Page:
Last month, anti-racism protestors in Montreal toppled over a statue of John A. Macdonald, the first prime minister of Canada.
That same afternoon, in under two hours, Jason Kenney, premier of Alberta denounced the act in a Twitter thread.
In his thread, he referred to the protestors as a mob and “roving thugs” and referred to their actions as defacing, vandalism, and violence. In addition, he placed responsibility for the event on the “extreme left”.
Compare that to an Alberta event held a month later.
This past Sunday afternoon, anti-racism protesters had organized a Black Lives Matter rally in Red Deer. People opposed to the anti-racism protest showed up and started punching and pushing protestors.
Kenney again took to Twitter to respond to the event:
Notice the difference in messaging?
- In response to the pulling down of an inanimate object, he immediately resorts to words like deface, vandalism, and violence.
- In response to the sucker punching and pushing of humans, he uses instance of racism, bigotry, or intolerance,
- He doesn’t place the responsibility on a group of people (like, say, the extreme right).
- He doesn’t call the anti-antiracists a mob or roving thugs.
- He took two days, instead of two hours, to respond to the event
In fact, it wasn’t until two hours after his first tweet, after dozens of comments called out his politically correct language in his original tweet, that he finally connected the word violence with this event.
And even then, he still doesn’t assign blame to a group of people, nor does he call out specific actions, which contrasts his immediate response to the statue toppling.
To Kenney, when racists—or, in this case, statues of racists—are the victims, it’s violence, but when racists are the perpetrators, then it becomes intolerance.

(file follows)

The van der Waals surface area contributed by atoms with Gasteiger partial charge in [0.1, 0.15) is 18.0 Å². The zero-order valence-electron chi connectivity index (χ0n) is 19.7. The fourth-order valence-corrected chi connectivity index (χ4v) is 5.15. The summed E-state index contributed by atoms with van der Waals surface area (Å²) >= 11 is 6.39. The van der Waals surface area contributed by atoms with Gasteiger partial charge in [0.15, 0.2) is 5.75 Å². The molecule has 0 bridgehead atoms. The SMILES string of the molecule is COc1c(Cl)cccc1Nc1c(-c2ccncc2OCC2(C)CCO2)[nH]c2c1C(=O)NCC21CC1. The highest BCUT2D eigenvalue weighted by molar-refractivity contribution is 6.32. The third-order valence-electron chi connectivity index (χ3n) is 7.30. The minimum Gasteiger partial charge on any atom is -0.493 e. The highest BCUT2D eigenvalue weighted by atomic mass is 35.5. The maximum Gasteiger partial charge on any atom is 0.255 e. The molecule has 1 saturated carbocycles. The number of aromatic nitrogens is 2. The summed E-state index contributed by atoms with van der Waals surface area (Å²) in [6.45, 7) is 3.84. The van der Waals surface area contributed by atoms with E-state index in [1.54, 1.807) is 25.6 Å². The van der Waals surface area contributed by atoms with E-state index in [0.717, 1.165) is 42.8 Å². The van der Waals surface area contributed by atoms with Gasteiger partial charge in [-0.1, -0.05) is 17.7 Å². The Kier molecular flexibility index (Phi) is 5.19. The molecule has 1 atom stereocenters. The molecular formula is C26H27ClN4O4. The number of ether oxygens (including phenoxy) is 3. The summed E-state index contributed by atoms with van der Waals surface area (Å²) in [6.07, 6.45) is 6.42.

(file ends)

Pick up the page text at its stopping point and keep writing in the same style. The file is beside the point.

And given that people who show such overt racism as these anti-antiracists did likely also voted for Kenney in last year’s provincial election, I guess this response shouldn’t be that surprising.
Because alienating part of your base will just send them to another party, and vote splitting is the last thing Kenney wants as his support tanks in the polls month after month.
3 replies on “The hypocrisy of Jason Kenney’s outrage at violence”
This is a man who relates better to inanimate objects like statues than living, breathing, human beings. This explains a lot. The people of Alberta matter less to the man who is governing them than a thing in a park far away. Statues matter. People do not. We are expendable.
He keeps on showing us what he is. We should stand up and pay attention before it’s too late.
Great article I agree! Except I don’t see where Kenney uses the word “violence” to describe the protest that toppled the statue… I believe it happened but it’s not shown in your article. It would make a stronger argument if his use of the word “violence” in regards to the Montreal protest was shown.
It’s in the second tweet in the thread I linked to.
Here’s a direct link.